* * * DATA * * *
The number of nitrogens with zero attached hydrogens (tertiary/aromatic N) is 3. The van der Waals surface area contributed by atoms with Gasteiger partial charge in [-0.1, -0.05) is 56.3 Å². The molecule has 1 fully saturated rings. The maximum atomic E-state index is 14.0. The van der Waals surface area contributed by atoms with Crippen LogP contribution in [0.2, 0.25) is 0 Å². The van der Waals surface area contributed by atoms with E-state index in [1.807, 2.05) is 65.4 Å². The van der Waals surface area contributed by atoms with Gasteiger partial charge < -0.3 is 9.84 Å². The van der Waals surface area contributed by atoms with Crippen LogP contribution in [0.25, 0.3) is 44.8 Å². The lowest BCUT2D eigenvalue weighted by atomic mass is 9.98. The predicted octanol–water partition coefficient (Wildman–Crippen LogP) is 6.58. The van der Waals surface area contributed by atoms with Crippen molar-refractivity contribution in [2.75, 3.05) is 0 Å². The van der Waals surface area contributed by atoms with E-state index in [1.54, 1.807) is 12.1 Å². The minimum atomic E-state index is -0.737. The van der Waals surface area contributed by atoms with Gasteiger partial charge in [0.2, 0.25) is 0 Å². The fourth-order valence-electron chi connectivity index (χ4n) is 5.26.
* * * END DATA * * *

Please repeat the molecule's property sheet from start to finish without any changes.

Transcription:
The number of nitrogens with zero attached hydrogens (tertiary/aromatic N) is 3. The van der Waals surface area contributed by atoms with Gasteiger partial charge in [-0.1, -0.05) is 56.3 Å². The molecule has 1 fully saturated rings. The maximum atomic E-state index is 14.0. The van der Waals surface area contributed by atoms with Crippen LogP contribution in [0.2, 0.25) is 0 Å². The van der Waals surface area contributed by atoms with E-state index in [1.807, 2.05) is 65.4 Å². The van der Waals surface area contributed by atoms with Gasteiger partial charge < -0.3 is 9.84 Å². The van der Waals surface area contributed by atoms with Crippen LogP contribution in [0.25, 0.3) is 44.8 Å². The lowest BCUT2D eigenvalue weighted by atomic mass is 9.98. The predicted octanol–water partition coefficient (Wildman–Crippen LogP) is 6.58. The van der Waals surface area contributed by atoms with Crippen molar-refractivity contribution in [2.75, 3.05) is 0 Å². The van der Waals surface area contributed by atoms with E-state index in [1.54, 1.807) is 12.1 Å². The minimum atomic E-state index is -0.737. The van der Waals surface area contributed by atoms with Gasteiger partial charge in [0.2, 0.25) is 0 Å². The fourth-order valence-electron chi connectivity index (χ4n) is 5.26.